my muffin bowl - originally my mom's

my muffin bowl – originally my mom’s

She prized herself on being able to substitute ingredients she did not have. Periodically, after everyone was served and sitting around the table, my mom would hesitate as we started to eat and then ask expectantly, “How do you like it?”

“What did you do different?” we would always ask before taking another bite. She would have replaced an ingredient with something she had on hand. While we used to make fun of this when we were younger and laugh about her inability to discern what could be swapped for the correct ingredient. Behind her back we used to say that she had no sense of taste. While it is true that she did not adequately season, I am more forgiving of her propensity to substitute. I would image that it stemmed from learning to cook at the end of the depression and during WWII when substitution was normal.  Learning to ‘make due’ with what you had would become an important lesson I carried into adulthood.

When I became a Brownie, our troop took a cooking class sponsored by the Gas Company. While it has been many, many years since I made Bags of Gold (cheese dumplings that simmered in tomato soup), it is one of the recipes from that cooking class that survived over the years. By time I was a young mother, Bags of Gold were replaced by the much easier tomato soup with grilled cheese sandwiches, which are still a comfort food on a cold winter day.

At Arrowview Junior High, all girls were enrolled in a home economics cooking class (while the boys took wood shop) where I enjoyed learning to make all kinds of new foods and felt triumphant when our homework was to replicate recipes at home, especially when they included foods that “were not on the diet”. I remember my mom wanting to get me excused from preparing items we didn’t eat at home, but I refused.

I took Home Ec at San Bernardino High School and for a time thought I wanted to be a home economist, until I discovered that I would be bored in most of the jobs. During my teenage years I helped more and more with meal preparation, as well as helping to can peaches, apricots and applesauce during the summer months. Baking and decorating Christmas cookies was an annual tradition. During this period of time, I began collecting recipes and started my first recipe box.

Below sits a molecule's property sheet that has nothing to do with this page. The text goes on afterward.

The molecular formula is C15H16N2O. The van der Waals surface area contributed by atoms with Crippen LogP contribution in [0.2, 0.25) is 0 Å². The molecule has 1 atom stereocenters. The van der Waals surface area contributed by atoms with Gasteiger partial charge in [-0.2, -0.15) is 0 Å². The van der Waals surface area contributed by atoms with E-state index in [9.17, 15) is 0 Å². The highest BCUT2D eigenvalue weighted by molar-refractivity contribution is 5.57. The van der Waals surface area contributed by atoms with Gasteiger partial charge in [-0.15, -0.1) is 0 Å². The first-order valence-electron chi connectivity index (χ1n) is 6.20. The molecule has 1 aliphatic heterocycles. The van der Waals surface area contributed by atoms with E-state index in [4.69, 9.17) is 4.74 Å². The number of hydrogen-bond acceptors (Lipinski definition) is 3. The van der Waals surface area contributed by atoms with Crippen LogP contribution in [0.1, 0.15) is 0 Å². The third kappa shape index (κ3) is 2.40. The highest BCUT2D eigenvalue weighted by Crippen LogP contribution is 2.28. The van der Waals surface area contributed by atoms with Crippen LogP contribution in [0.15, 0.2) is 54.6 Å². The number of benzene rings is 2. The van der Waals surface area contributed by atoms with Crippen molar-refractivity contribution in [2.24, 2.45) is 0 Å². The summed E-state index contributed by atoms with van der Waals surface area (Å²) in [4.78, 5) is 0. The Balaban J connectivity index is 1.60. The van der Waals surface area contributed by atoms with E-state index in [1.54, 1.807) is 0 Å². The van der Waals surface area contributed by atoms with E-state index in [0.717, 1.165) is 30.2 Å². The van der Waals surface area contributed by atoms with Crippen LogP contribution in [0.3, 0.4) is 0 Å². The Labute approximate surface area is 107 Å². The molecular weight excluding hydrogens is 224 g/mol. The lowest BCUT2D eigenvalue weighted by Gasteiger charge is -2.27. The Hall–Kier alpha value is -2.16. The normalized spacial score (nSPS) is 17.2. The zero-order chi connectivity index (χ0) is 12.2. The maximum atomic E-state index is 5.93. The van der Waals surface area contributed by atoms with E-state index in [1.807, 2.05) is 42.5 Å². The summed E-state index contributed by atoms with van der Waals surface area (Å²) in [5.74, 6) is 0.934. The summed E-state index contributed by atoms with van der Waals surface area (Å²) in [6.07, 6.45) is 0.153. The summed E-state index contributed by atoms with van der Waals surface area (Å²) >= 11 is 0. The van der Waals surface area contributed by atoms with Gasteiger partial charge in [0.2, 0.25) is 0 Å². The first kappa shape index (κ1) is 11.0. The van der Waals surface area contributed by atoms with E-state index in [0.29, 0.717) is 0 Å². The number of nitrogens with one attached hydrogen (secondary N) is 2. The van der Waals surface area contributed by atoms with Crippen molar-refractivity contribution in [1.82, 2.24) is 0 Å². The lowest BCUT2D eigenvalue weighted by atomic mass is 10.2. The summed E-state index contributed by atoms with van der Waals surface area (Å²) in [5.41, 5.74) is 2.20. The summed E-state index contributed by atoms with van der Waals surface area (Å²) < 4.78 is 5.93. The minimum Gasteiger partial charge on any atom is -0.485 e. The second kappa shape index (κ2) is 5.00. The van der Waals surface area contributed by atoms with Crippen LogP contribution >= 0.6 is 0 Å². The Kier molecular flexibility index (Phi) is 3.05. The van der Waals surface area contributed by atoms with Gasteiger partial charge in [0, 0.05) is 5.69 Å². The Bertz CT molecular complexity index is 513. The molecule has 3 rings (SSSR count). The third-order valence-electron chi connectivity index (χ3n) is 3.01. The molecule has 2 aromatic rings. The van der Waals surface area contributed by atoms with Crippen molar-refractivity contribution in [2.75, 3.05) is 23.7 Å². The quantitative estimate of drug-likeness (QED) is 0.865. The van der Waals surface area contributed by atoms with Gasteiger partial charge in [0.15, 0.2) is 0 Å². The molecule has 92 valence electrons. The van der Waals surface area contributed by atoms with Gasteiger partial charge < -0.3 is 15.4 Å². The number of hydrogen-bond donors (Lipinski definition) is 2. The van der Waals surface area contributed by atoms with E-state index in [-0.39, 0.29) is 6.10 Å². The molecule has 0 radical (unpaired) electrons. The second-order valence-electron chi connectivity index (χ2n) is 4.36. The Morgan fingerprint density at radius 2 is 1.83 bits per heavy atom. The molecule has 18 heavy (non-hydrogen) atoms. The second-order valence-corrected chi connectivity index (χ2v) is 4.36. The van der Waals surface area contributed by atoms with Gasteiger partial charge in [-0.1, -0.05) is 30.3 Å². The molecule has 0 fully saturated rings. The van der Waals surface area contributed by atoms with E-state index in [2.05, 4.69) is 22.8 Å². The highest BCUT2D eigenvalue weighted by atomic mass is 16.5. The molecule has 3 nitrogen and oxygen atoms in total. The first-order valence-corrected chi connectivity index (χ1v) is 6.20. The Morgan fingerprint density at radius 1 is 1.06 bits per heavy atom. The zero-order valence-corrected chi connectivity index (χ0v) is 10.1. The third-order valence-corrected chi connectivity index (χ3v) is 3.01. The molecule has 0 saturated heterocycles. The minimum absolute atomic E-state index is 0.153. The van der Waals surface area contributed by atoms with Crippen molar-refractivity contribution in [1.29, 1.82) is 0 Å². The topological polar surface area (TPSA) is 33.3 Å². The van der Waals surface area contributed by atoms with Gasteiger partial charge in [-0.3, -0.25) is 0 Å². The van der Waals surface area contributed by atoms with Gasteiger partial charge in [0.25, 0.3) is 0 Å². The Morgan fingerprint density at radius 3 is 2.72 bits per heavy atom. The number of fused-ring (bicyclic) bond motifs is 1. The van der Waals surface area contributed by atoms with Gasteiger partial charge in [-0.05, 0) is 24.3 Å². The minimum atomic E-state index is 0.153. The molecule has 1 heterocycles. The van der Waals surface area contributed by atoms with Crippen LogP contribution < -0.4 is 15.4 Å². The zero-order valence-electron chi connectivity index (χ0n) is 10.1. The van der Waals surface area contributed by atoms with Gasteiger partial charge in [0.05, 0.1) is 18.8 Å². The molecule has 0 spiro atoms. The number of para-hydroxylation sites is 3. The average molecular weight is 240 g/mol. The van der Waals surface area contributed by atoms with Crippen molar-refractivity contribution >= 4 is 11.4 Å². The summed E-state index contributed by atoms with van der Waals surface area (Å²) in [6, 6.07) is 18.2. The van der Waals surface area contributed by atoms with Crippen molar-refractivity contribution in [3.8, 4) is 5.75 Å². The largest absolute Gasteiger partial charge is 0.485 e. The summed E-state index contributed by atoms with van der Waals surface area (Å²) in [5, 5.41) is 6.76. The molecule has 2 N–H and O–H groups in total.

When I went to the University of Redlands and lived in the dormitory, I was like a kid in a candy store being able to eat whatever I wanted – and had ice cream for dessert every day! During the second semester of my freshman year I got a job in the cafeteria helping to make salads in bulk.

I was fortunate to be able to spend my junior year at Chung Chi College in Hong Kong and learned the basics of Chinese cooking from my roommates. After returning home, I expanded my repertoire of Cantonese recipes and frequently treated my family to a Chinese meal. After learning to stir-fry vegetables, e.g. broccoli, until it was just tender, that I could enjoy vegetables I had previously shunned because they were always prepared too well done. My go-to Chinese cookbook

my well-worn Chinese cookbook from Hong Kong

my well-worn Chinese cookbook from Hong Kong

was one I purchased in Hong Kong and is in both English and Chinese characters.

sample page

sample page

Alas, I developed an allergy to soy in my late 50’s which has limited my enjoyment of Chinese food.

Later when I served as Executive Director of The Arc-King County, I donated a Chinese banquet for six to our fundraising auction each year and discovered how difficult it was to prepare the ingredients ahead, transport them, and then do all of the last-minute cooking in someone else’s kitchen!

dishes I purchased in Hong Kong that I always used for my banquets

dishes I purchased in Hong Kong that I always used for my banquets

After I married, I looked forward to preparing meals each evening, even when I was a harried working mother.  I assiduously prepared weekly menus, often trying new recipes.